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Recently, a house fire erupted in Immokalee, leaving two families homeless. The fire department arrived to find a home engulfed in flames.  They determined the point of origin of the fire to be a bedroom window where an air conditioning unit was installed.  Though the fire department responded quickly, the flames destroyed the home.  Two families who were jointly residing in the home are now struggling to determine how they can repair the damage done.  Unfortunately, our Miami Homeowners’ Insurance lawyers have to report that the family lacked homeowners’ insurance at the time of the fire.

Dealing With the Insurance Company after a Fire

If your home has been damaged by a fire and you have homeowners’ insurance, you can obtain compensation to repair or replace your home, but it is important you handle the claim correctly and seek assistance when needed.  The first important thing is that you do not delay in reporting your claim.  The insurance company will handle claims on a first come, first serve basis and delaying reporting will not only delay resolve of the matter, but could even result in denial.  Continue reading →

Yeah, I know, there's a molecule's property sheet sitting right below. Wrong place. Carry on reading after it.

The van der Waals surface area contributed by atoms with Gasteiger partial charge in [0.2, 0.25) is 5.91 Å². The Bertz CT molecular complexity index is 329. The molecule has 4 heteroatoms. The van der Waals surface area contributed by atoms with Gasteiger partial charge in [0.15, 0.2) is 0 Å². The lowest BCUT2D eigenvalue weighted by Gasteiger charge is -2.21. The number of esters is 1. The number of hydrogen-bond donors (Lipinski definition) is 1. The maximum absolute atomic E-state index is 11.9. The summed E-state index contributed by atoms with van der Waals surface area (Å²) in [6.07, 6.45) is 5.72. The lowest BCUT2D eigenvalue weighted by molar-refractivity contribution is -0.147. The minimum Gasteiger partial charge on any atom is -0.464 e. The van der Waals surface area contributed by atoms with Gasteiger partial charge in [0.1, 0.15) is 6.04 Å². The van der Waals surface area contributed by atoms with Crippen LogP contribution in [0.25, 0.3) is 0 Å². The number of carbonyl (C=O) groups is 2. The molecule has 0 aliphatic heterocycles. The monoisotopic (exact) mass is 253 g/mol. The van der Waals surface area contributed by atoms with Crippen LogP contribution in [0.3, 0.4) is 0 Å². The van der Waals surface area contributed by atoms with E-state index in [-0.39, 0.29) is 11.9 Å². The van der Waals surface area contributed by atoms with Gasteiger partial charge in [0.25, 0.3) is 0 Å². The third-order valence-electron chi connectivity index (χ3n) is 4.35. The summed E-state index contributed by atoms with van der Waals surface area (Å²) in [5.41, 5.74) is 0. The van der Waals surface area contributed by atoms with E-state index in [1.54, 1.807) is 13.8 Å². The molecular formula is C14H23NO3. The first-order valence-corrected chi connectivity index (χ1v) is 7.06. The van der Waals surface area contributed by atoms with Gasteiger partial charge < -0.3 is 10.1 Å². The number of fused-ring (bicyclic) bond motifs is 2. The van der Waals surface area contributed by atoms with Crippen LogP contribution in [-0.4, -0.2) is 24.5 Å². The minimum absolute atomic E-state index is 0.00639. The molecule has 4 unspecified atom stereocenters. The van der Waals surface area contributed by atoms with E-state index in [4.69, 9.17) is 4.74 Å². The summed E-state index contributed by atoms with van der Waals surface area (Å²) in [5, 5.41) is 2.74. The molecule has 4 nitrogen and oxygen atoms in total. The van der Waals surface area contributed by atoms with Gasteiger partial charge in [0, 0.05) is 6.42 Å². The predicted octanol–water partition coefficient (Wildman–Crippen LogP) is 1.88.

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Nationwide Insurance reports that there are over 20 million lightning strikes across the United States.  Florida is the lightning capital of the world and home to a high percentage of such strikes.  Each lightning strike can carry over 100,000 volts of power and a strike can result in significant damage, even far away from the point of impact. As a result, hundreds of thousands of insurance claims are filed each year due to lightning strikes.  Our Miami property insurance claim lawyers find that average claims can total over $4,000 dollars, with some ranging far higher and these claims cost the insurance company more than $1 billion in losses.